Martín Reynoso, psychologist and mindfulness instructor, is confident that this situation “will open a powerful period of individual and collective resilience and reconstruction.”
Difficult times that we live. Before, we taught in companies how to balance family and work life, rushing from one place to another. Now, we have to think about how to help people achieve that balance in their own homes, which have become protective trenches of the covid but also spaces of super demanded and tangled family and work reality.
For Carolina Muñoz Albiero, psychologist and coordinator of stress management programs at Train your Brain Argentina, “the life of each of us has changed significantly in recent months. The pandemic brought unexpected changes and now we are suddenly doomed to sustain routines that we never imagined and that require physical, mental and emotional adaptations from us ”.
The adaptations are capitalized: more time sitting and locked, less contact with open spaces and green, physical distance from loved ones and interruption of significant social activities such as cinema or theater, among some of the many abstinences that we suffer today.
And as for work and family, a capital salad that does not help us to discern, neither in time nor in space, in what context we are. Suddenly, we are with the computer in front but with a toy in hand while we sing to entertain our daughter. Hard times, times of pandemic. But beware: the output can be powerful, refreshing.
Three things complicate us on our way to find balance in our life of confinement, all relatives to each other: perfectionism, the desire for control and guilt.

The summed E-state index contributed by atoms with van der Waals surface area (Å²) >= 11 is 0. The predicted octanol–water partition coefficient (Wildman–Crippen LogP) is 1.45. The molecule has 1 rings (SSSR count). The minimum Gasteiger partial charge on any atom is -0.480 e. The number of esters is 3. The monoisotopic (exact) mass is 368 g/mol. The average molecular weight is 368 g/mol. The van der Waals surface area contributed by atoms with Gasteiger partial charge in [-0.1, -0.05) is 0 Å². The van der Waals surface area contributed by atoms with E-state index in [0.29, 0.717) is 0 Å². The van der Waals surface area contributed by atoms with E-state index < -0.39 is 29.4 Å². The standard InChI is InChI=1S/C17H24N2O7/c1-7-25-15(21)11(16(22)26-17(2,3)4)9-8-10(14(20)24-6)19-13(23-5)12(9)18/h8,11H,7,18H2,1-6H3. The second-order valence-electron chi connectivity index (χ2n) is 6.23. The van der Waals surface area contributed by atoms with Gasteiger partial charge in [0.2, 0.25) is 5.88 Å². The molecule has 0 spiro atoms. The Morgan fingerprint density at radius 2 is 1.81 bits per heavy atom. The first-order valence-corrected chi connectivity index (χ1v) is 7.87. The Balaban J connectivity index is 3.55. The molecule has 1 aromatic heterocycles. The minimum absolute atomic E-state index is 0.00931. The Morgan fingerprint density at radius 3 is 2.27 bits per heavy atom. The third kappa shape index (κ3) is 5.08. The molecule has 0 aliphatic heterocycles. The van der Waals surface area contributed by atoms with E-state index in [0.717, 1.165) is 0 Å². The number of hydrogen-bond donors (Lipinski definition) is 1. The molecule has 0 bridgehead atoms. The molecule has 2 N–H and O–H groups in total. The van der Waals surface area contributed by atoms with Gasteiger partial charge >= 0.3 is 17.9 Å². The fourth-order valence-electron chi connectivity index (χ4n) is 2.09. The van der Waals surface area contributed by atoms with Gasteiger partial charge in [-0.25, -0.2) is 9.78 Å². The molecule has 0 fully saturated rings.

He perfectionism It constitutes a way of demanding ourselves to reach an unattainable goal, very distant, with a certain severity and that causes us discomfort when we recognize the discrepancy of where we are and where we would like to be.
He desire for control It would be that impulse to cover all aspects of a phenomenon without having enough flexibility to adapt to what eludes us, to the ungovernable, to the unpredictable. It is a fairly self-centered way of relating to the world but greatly exacerbated by our successful culture.
The third aspect related to the above is the guilt, that painful emotion that reminds us that we act badly, we fail in the way we manage things and therefore we must continually remind ourselves.
All three are harmful, unfair and push us into twilight states of our being where enjoyment does not exist. Is the realm of dissatisfaction.
I am convinced that we can get ahead despite the difficulties. In pediatrics, for example, it is known that, when a child loses weight due to an illness, he will quickly regain it in a process called compensatory growth by which the body absorbs what it needs in a short time, with greater speed than normal.
Can something like this happen with our minds, with our sociality? I think so, that although there will surely be a great impact on us due to the socio-emotional restrictions that we have been suffering, it will also open a powerful period of resilience and reconstruction individual and collective.
Thinking about how to start this protective process right now, Muñoz Albiero gives us some advice:
✓Have the willingness to open up and give space to our emotions.
✓Allow us to take sacred pauses, stop and ask ourselves nicely: How do I feel? What I need?
✓Activate self-care in us. This in itself will facilitate our well-being but also acts as a brake on the self-demands that are automatically activated in us.
✓Not lose sight of what is valuable to our lives, even in this situation we can take significant steps in that direction.